The researchers quantified mitochondrial polarization recovery after removal of GNPs from the culture medium. With GNPs present, breast cancer cells showed a more dramatic depolarization than fibroblasts. After GNP removal, TMRE florescence increased across both cell lines, indicating recovery of polarization to the level of non-GNP-treated control cells. Fibroblast cells were fully recovered at 6 h, whereas breast cancer cells recovered only after 24 h. The finding that GNPs don't cause permanent alterations to cell function suggests that long-term side effects should be avoidable.

The researchers then irradiated the cytoplasm of TMRE-positive (functional mitochondria) and TMRE-negative (depolarized mitochondria) cells. Irradiating cells in the depolarized state led to significantly lower cell survival compared with non-GNP treated cells. These findings provide further evidence that GNP radiosensitization is mediated by mitochondrial function.

"These results have shown that mitochondria can be primed into a stressed state by the addition of GNPs alone, and that this can synergise with radiation exposure to cause greater cell killing than predicted from physical dose alone," Prise explains. He notes that these temporal effects may be important for clinical scheduling of these agents – ideally, radiotherapy should be delivered at the point of maximum sensitization, taking into account both the uptake of GNPs and the time required for them to drive biological effects.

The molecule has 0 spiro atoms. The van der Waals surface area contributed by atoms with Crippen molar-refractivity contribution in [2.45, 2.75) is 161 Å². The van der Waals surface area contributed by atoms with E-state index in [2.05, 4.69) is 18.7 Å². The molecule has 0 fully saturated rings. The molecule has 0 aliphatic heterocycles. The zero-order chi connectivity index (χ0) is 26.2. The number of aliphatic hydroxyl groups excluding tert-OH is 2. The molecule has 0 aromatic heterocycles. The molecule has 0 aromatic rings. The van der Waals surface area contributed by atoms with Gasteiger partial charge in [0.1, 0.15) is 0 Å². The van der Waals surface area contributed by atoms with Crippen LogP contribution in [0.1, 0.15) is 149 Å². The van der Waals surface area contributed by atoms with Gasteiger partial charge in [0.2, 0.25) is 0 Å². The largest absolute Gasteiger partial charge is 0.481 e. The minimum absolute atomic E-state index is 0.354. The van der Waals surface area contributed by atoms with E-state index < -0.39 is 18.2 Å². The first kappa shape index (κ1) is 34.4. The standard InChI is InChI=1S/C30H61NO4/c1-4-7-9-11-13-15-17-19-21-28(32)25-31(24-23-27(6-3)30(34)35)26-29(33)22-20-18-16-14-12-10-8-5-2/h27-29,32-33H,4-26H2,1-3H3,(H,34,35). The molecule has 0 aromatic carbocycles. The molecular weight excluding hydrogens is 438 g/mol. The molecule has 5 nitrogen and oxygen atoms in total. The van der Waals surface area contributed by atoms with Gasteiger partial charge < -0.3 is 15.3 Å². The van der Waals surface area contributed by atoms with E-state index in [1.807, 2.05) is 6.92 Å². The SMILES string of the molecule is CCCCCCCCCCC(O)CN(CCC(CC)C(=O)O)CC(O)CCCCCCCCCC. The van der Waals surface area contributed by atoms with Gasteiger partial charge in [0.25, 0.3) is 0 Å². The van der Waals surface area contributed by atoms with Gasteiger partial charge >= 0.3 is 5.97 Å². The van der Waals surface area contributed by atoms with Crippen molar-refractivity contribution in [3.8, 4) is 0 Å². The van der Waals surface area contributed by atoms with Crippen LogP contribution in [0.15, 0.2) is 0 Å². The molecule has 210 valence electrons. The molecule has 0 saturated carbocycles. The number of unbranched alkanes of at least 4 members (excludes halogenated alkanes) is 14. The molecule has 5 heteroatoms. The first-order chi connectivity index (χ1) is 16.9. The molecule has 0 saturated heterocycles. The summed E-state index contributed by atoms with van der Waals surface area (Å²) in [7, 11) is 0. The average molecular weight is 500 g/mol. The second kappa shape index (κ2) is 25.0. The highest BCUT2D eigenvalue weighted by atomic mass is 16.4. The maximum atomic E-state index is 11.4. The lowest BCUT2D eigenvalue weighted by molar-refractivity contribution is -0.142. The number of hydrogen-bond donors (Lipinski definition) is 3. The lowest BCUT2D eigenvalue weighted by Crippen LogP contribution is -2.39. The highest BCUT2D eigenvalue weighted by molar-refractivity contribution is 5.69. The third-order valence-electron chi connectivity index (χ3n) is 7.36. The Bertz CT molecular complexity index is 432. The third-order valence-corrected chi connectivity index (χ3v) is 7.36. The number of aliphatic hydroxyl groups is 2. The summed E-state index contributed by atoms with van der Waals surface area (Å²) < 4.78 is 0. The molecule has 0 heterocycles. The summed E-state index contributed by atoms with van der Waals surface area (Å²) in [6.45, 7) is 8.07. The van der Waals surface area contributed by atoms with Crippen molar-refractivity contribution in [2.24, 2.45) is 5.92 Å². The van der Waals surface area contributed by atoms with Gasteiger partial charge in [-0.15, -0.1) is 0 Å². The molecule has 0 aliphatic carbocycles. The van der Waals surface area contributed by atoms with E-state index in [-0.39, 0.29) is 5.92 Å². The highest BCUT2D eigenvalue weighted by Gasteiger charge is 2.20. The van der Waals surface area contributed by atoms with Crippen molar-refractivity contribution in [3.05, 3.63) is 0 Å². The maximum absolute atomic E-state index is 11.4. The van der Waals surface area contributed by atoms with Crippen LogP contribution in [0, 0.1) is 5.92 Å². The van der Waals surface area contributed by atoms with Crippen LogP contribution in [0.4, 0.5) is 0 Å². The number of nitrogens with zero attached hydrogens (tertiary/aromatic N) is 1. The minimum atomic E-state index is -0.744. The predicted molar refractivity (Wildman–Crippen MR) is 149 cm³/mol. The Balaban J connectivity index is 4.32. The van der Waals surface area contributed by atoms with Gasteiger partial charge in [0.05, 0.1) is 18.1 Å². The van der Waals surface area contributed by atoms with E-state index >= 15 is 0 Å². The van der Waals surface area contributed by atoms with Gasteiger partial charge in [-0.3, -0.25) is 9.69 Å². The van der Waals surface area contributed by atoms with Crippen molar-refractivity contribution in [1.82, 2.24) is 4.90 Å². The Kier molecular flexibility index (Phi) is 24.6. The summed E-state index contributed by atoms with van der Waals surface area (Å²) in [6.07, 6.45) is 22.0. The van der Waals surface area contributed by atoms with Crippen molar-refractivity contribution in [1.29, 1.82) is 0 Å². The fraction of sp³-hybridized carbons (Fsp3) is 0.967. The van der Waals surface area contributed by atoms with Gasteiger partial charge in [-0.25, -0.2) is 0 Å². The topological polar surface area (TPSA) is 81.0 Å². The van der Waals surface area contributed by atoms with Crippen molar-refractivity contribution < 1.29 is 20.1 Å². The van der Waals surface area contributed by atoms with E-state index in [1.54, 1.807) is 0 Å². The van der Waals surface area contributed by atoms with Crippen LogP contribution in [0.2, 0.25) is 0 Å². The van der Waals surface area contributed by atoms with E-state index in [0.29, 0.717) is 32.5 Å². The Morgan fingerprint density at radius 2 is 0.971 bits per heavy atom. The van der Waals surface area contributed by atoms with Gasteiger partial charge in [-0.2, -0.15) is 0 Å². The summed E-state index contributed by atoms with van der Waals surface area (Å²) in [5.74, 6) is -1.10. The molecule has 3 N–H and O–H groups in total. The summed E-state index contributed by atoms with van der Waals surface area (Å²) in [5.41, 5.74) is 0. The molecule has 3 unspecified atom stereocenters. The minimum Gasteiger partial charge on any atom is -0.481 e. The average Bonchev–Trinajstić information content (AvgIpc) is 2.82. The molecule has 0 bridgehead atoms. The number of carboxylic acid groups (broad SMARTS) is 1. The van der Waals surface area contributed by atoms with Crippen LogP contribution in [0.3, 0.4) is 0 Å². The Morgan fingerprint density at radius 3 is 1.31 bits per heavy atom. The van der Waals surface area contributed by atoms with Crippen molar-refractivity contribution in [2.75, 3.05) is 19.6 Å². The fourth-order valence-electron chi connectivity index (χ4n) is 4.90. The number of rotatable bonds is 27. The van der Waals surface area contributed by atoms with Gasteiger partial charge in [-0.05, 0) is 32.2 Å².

Prise notes that the biological effects of GNPs are highly dependent on particle preparation and coating. "We have ongoing research into optimizing the preparation of GNPs to improve uptake and to better understand what drives the underlying biology, alongside further modelling studies to better understand how GNPs affect the dose distribution in all areas of the cell," he told medicalphysicsweb.

Related articles in PMB
Dose enhancement effects to the nucleus and mitochondria from gold nanoparticles in the cytosol
A L McNamara et al Phys. Med. Biol. 61 5993
Biological modeling of gold nanoparticle enhanced radiotherapy for proton therapy
Yuting Lin et al Phys. Med. Biol. 60 4149
The cytoplasm as a radiation target: an in silico study of microbeam cell irradiation
H L Byrne et al Phys. Med. Biol. 60 2325